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Daily Intake for For Losing Weight While Pregnancy

Carbohydrate is an efficient energy source because it is stored directly in the muscle cell in the form of glycogen. Glycogen is also stored in the liver; this carbohydrate source can be used directly to meet the energy needs of the liver or broken down into individual glucose molecules (glycogenolysis) and released into circulation, which serves to increase or maintain blood glucose levels. During endurance exercise or intermittent high-intensity exercise, endogenous stores of carbohydrate can become insufficient to meet the needs of working muscle and the central nervous system (CNS), and can become the limiting factor for performance (Burke et al. 2011). Nutritional strategies to avoid carbohydrate depletion will be addressed in the following sections. These strategies are specific to before, during, or after exercise; however, the overall daily intake of carbohydrate also affects glycogen stores. Therefore, athletes need to consume adequate carbohydrate throughout the day to ensure maximal glycogen storage.

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Daily carbohydrate recommendations for athletes are expressed as grams per kilogram of body weight, or g/kg. This is an absolute amount determined by body weight as compared to calculating carbohydrate intake or needs or both as a relative percentage of calories in the diet. The Dietary Reference Intakes (DRIs), which establish the dietary guidelines for nutrient intake in the United States and Canada, include Acceptable Macronutrient Distribution Ranges for the three macronutrients. Carbohydrates are recommended to comprise 45 to 65 percent of the caloric intake of one’s diet. This is a relative term, in that it is dependent upon the total caloric intake. Forty-five to sixty-five percent of 1,600 calories will provide significantly fewer grams of carbohydrate to an athlete compared to someone who consumes 45 to 65 percent of 3,500 calories a day. So, to ensure that athletes consume sufficient carbohydrates, recommendations are based on g/kg of body weight rather than as a percentage of total caloric intake. Most athletes find that their carbohydrate needs (g/kg) will translate to 50 to 65 percent of their total caloric intake, with some endurance athletes requiring up to 70 percent of calories from carbohydrate.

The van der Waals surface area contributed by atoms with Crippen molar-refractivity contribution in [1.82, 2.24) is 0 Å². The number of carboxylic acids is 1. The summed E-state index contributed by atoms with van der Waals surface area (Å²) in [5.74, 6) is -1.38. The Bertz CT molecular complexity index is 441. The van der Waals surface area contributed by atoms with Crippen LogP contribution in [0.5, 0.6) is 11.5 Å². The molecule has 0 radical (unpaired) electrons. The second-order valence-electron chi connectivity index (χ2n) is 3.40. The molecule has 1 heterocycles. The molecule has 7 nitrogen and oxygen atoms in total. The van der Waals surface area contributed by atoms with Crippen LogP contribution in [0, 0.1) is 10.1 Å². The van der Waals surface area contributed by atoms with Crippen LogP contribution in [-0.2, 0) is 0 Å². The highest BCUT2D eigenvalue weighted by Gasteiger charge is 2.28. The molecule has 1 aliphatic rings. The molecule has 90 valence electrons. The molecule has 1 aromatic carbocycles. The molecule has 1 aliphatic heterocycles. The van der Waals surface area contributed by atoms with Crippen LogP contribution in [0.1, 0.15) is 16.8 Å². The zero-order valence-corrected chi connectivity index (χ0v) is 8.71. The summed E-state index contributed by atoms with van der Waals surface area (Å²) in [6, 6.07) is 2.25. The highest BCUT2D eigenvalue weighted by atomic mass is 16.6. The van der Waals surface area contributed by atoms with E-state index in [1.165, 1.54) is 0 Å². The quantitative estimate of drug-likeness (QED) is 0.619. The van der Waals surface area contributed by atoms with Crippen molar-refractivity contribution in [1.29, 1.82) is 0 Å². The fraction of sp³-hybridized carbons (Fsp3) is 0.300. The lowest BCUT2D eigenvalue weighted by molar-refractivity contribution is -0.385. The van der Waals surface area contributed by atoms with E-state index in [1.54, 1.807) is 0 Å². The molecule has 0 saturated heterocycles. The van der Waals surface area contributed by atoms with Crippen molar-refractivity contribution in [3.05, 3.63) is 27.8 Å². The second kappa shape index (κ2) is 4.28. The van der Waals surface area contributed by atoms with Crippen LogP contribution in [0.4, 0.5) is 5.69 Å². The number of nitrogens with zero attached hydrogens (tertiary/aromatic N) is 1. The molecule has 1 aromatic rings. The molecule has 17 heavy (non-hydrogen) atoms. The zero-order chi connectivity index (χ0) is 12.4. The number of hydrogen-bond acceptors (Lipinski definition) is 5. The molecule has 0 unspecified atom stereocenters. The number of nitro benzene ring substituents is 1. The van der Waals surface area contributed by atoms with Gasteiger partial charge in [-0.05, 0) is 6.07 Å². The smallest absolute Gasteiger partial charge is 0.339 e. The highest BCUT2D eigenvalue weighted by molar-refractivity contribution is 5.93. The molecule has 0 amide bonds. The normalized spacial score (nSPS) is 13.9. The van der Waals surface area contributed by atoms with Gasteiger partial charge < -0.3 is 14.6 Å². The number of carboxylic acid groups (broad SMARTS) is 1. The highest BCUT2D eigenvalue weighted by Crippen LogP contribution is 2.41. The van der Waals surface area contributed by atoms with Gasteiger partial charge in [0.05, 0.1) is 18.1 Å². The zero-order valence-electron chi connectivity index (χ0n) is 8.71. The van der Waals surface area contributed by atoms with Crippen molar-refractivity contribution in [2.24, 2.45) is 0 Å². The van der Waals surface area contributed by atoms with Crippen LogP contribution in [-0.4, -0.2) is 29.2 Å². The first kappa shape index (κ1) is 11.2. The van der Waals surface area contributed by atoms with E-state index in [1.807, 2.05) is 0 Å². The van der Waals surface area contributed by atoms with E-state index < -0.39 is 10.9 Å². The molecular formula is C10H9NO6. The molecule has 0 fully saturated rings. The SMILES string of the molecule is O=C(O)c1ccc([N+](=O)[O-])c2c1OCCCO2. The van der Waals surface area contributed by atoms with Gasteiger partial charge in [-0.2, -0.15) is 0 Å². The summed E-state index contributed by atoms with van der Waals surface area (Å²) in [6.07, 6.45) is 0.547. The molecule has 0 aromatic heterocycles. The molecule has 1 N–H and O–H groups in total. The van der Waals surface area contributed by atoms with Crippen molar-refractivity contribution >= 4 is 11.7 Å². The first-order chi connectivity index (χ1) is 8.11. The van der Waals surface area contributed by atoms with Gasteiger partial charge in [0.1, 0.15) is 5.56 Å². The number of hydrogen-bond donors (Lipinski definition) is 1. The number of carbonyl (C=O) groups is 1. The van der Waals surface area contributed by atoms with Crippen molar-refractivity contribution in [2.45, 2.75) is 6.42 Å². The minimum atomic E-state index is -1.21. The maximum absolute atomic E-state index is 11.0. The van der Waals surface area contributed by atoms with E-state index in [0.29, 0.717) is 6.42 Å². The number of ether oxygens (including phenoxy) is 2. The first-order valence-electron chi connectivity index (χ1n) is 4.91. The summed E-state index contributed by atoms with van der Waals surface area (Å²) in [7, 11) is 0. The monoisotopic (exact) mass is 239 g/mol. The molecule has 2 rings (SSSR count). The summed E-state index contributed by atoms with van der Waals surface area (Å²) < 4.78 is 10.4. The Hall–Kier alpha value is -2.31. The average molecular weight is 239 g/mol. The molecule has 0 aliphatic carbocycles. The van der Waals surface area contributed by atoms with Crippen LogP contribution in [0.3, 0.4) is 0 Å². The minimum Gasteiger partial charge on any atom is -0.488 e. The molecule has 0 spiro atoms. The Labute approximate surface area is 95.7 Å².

In general, recommended daily intake of carbohydrate for athletes ranges from 3 to 10 g/kg of body weight, with some ultraendurance athletes needing up to 12 g/kg of body weight to ensure their glycogen stores are adequately replenished (Burke et al. 2011). See Table 4.1 for recommended daily carbohydrate intake for athletes of various sports and activities. Note that the longer the event or exercise type, or the higher the intensity of the activity, the greater the need for carbohydrate.

Table 4.1 Daily carbohydrate recommendations for athletes

Activity type Carbohydrate recommendation (grams of carbohydrate)

Low-intensity activity or skill-based activity (includes skill work or low-intensity exercise lasting 1 hour) Includes activities such as golf, baseball, or softball 5-7 g/kg of body weight High intensity, short duration (1 to 30 minutes continuous) Track (200-1,500 m); short-distance cycling; rowing; figure skating; downhill skiing; swimming (100-1,500 m) 5-7 g/kg of body weight

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